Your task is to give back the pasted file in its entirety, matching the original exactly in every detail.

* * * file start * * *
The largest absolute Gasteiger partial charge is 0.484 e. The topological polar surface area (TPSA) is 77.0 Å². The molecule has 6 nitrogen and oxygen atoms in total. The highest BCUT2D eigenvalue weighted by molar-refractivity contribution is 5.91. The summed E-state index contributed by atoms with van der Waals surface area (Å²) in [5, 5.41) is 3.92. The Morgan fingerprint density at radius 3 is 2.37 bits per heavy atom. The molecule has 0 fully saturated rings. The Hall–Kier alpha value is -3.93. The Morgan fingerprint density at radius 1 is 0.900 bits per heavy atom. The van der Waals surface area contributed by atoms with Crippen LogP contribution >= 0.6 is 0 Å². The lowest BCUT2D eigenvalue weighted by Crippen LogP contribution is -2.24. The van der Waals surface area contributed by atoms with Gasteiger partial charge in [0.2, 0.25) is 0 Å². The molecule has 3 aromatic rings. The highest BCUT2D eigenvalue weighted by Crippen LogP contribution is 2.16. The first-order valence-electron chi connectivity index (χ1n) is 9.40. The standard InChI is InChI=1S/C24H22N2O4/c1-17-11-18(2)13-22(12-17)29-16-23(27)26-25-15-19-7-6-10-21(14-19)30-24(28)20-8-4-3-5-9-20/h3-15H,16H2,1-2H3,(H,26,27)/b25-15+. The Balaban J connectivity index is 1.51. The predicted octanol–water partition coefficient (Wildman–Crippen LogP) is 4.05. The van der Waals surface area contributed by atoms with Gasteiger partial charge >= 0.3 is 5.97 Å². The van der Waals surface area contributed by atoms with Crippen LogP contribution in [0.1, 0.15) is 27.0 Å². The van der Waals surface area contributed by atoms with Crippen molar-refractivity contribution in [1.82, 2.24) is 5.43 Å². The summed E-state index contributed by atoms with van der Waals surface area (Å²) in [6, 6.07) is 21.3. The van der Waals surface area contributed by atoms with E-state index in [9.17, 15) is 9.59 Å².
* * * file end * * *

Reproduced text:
The largest absolute Gasteiger partial charge is 0.484 e. The topological polar surface area (TPSA) is 77.0 Å². The molecule has 6 nitrogen and oxygen atoms in total. The highest BCUT2D eigenvalue weighted by molar-refractivity contribution is 5.91. The summed E-state index contributed by atoms with van der Waals surface area (Å²) in [5, 5.41) is 3.92. The Morgan fingerprint density at radius 3 is 2.37 bits per heavy atom. The molecule has 0 fully saturated rings. The Hall–Kier alpha value is -3.93. The Morgan fingerprint density at radius 1 is 0.900 bits per heavy atom. The van der Waals surface area contributed by atoms with Crippen LogP contribution >= 0.6 is 0 Å². The lowest BCUT2D eigenvalue weighted by Crippen LogP contribution is -2.24. The van der Waals surface area contributed by atoms with Gasteiger partial charge in [0.2, 0.25) is 0 Å². The molecule has 3 aromatic rings. The highest BCUT2D eigenvalue weighted by Crippen LogP contribution is 2.16. The first-order valence-electron chi connectivity index (χ1n) is 9.40. The standard InChI is InChI=1S/C24H22N2O4/c1-17-11-18(2)13-22(12-17)29-16-23(27)26-25-15-19-7-6-10-21(14-19)30-24(28)20-8-4-3-5-9-20/h3-15H,16H2,1-2H3,(H,26,27)/b25-15+. The Balaban J connectivity index is 1.51. The predicted octanol–water partition coefficient (Wildman–Crippen LogP) is 4.05. The van der Waals surface area contributed by atoms with Gasteiger partial charge >= 0.3 is 5.97 Å². The van der Waals surface area contributed by atoms with Crippen LogP contribution in [0.1, 0.15) is 27.0 Å². The van der Waals surface area contributed by atoms with Crippen molar-refractivity contribution in [1.82, 2.24) is 5.43 Å². The summed E-state index contributed by atoms with van der Waals surface area (Å²) in [6, 6.07) is 21.3. The van der Waals surface area contributed by atoms with E-state index in [9.17, 15) is 9.59 Å².